BOSTON — I bow to no one in my distaste for food-fight politics. I don’t want to dine with absolutists and ideologues hurling red meat at each other.

For that matter, I have long amused myself with visions of baby boomers carrying the same old conflicts into old age, dividing into pro- and anti-Vietnam nursing homes.

So I am drawn to the brand known as Generation Obama. This presidential candidate has repeatedly offered himself as the post-boomer, the one person in the race who can take us past the great divides of the last 40 years.

In announcing his candidacy, Barack Obama used the word “generation” 13 times. In “The Audacity of Hope,” he described boomer politics with something close to disdain as a psychodrama “rooted in old grudges and revenge plots hatched on a handful of college campuses long ago.” On TV, he described Hillary Clinton and others as people who’ve “been fighting some of the same fights since the  ’60s.”

This post-boomer theme is spun out in Andrew Sullivan’s recent piece in The Atlantic, where he writes that “if you are an American who yearns to finally get beyond the symbolic battles of the boomer generation and face today’s actual problems, Obama may be your man.” It can be found as well in the label that Ross Baker, a Rutgers political scientist, put on Obama: “the post-polarization candidate.”

But slowly, all this generation talk has forced me to revisit not just boomer politics, but the nature of polarization in a country that may be poles apart.

To begin with, if Obama represents the “post-polarization” generation, what was the “pre-polarization” generation? The idea of some tranquil 1950s America is surely exaggerated. There were great struggles over McCarthyism and nuclear testing, to name just two issues.

As for the consensus that existed in the 1950s? Columbia’s Todd Gitlin says, “There was a consensus that nothing much ought to be done to yank the former Confederacy out of the age of Jim Crow. There was complacency about the position of women. Complacency about the belligerence with which the U.S. occasionally overthrew uncongenial foreign governments.” Are we nostalgic for that?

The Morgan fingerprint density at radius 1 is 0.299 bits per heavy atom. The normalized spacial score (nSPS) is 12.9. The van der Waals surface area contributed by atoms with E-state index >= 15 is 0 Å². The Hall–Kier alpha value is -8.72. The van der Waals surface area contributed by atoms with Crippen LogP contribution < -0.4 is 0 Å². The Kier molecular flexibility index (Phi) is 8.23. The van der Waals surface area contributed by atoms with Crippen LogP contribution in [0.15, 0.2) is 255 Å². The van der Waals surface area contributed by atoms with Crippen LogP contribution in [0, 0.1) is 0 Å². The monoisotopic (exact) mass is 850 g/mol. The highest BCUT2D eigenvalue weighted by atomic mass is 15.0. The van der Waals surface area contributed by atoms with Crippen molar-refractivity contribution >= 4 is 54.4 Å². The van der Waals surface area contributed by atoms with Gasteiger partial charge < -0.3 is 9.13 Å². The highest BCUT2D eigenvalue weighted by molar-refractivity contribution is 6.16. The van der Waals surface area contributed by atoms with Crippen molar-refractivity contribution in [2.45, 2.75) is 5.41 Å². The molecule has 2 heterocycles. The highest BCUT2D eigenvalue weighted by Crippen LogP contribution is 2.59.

The  ’60s opened up huge and important conflicts. It was not all about boxers or briefs, inhaling or not. Issues surfaced around black and white relationships, male and female relationships, gay and straight relationships, all kinds of authority and our place in the world.

These still go on. Not because they are relics of old college dorm fights but because they are still important and unresolved. Did Democrats go down in the last two presidential elections because they were locked in a stale old fight, or because they lost that fight?

Now we come to the 2008 primary season. Barack Obama is an appealing icon of change. In reading “Dreams From My Father,” I was engaged by a description of his half-sister’s dilemma — torn between the Western values of individual success and the African values of community. Obama has the capacity to turn a problem around, roaming across its many surfaces. He gets it.

His philosophical frame of mind appeals to the educated elite of the Democratic Party. His largest group of supporters are college-educated. But I am forced to ask, against my own grain, whether Democrats need a philosopher or a combatant.

In his stump speech, Obama says, “I don’t want to spend the next year or the next four years refighting the same fights. … I don’t want to pit red America against blue America.” Neither do I.

Sometimes I approach politics like a parent watching her children: “I don’t care who’s right and who’s wrong; just stop fighting.” But, of course, I do care who’s right, who’s wrong, who’ll win. What if red America is pitted against blue America?

Obama is a notoriously uneven performer. Alone on a stage, he is often eloquent and inspirational, if I may use an Oprah word. But on the debate platform with his opponents, he is, well, less impressive. Temperamentally, he prefers to be above the fray. But the campaign against any Republican will take place in the fray.

Gitlin, author of “The Bulldozer and the Big Tent,” says, “In a family situation, we need a healer.” But in an era of ugly politics? “We don’t need healing but resounding defeat. … The bulldozer can’t be kissed into submission.”

Maybe I am suffering from too little “audacity of hope.” Or an excess of experience. The Democratic nominee won’t have the luxury of a do-good campaign. Even a post-polarization candidate would face a polarized politics.

There’s still a difference between being an icon of change and an agent of change. And there is a difference as well between being a fine philosopher king and a strong presidential challenger.

Ellen Goodman’s e-mail address is ellengoodman(at)

© 2007, Washington Post Writers Group


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